Title: Cat Scratch Disease: Report of 2 cases
Authors: Dr Anurita Saigal, Dr Anchana Gulati, Dr Rajni Kaushik, Dr Neelam Sharma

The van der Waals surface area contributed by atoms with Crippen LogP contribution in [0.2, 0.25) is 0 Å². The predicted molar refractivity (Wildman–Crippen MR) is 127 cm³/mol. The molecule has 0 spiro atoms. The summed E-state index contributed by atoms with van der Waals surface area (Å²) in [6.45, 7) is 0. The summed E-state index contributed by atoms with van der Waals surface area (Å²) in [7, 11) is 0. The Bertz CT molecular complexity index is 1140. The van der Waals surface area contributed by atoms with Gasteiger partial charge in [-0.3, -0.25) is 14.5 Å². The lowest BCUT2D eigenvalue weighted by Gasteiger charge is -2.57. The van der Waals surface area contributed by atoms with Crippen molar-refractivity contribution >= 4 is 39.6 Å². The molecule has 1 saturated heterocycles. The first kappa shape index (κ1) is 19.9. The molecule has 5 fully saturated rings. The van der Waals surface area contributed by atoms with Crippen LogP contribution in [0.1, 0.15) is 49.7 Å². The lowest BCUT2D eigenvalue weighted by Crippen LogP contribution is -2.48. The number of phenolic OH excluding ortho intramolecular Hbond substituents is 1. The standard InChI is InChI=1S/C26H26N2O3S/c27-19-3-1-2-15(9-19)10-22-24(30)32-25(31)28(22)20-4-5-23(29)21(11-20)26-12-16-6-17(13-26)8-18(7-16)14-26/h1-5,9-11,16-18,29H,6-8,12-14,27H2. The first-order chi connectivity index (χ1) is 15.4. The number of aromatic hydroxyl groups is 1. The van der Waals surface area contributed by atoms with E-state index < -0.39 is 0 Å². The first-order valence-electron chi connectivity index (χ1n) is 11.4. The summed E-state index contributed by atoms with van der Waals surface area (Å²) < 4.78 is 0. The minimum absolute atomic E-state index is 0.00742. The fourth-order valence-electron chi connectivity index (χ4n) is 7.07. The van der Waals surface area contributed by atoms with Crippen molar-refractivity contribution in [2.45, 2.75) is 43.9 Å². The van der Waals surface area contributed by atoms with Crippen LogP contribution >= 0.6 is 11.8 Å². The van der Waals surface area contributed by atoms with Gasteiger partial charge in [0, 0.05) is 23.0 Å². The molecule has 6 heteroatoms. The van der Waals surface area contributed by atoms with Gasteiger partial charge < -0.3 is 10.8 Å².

Cat scratch disease (CSD) also known as "Cat scratch fever" or "Subacute regional lymphadenitis" is usually a benign infectious disease caused by the intracellular bacterium Bartonella henselae1. It is a necrotizing granulomatous lymphadenitis most commonly found in children. It is a self limited infection caused by cutaneous inoculation of the bacteria introduced by a scratch, bite, licking of a cat. It was first discovered in 1889 by Henri Parinaud2. Kittens are more likely to carry the bacteria in their blood, and may therefore more likely to transmit the disease than adult cats. However, the results of experimental studies showed that fleas serve as a vector for transmission of B. henselae among cats3. It comes into clinical attention due to lymphadenopathy following infection. Regional lymphadenopathy appears after 1-3 weeks which is usually unilateral in 50% cases. Axillary, epitrochlear, cervical, or inguinal lymph nodes are commonly involved. One lymph node is involved in 50% of cases and multiple nodes, usually in the same region, in 30% of cases. In the general population, CSD is a benign, self-limited illness, lasting 6 to 12 weeks in the absence of treatment. We are reporting two cases of 53 year old male and 10 year old female with cervical lymphadenopathy. Cytology was suggestive in the first case and excision biopsy was diagnostic in the second case. History of contact with cats supported the diagnosis.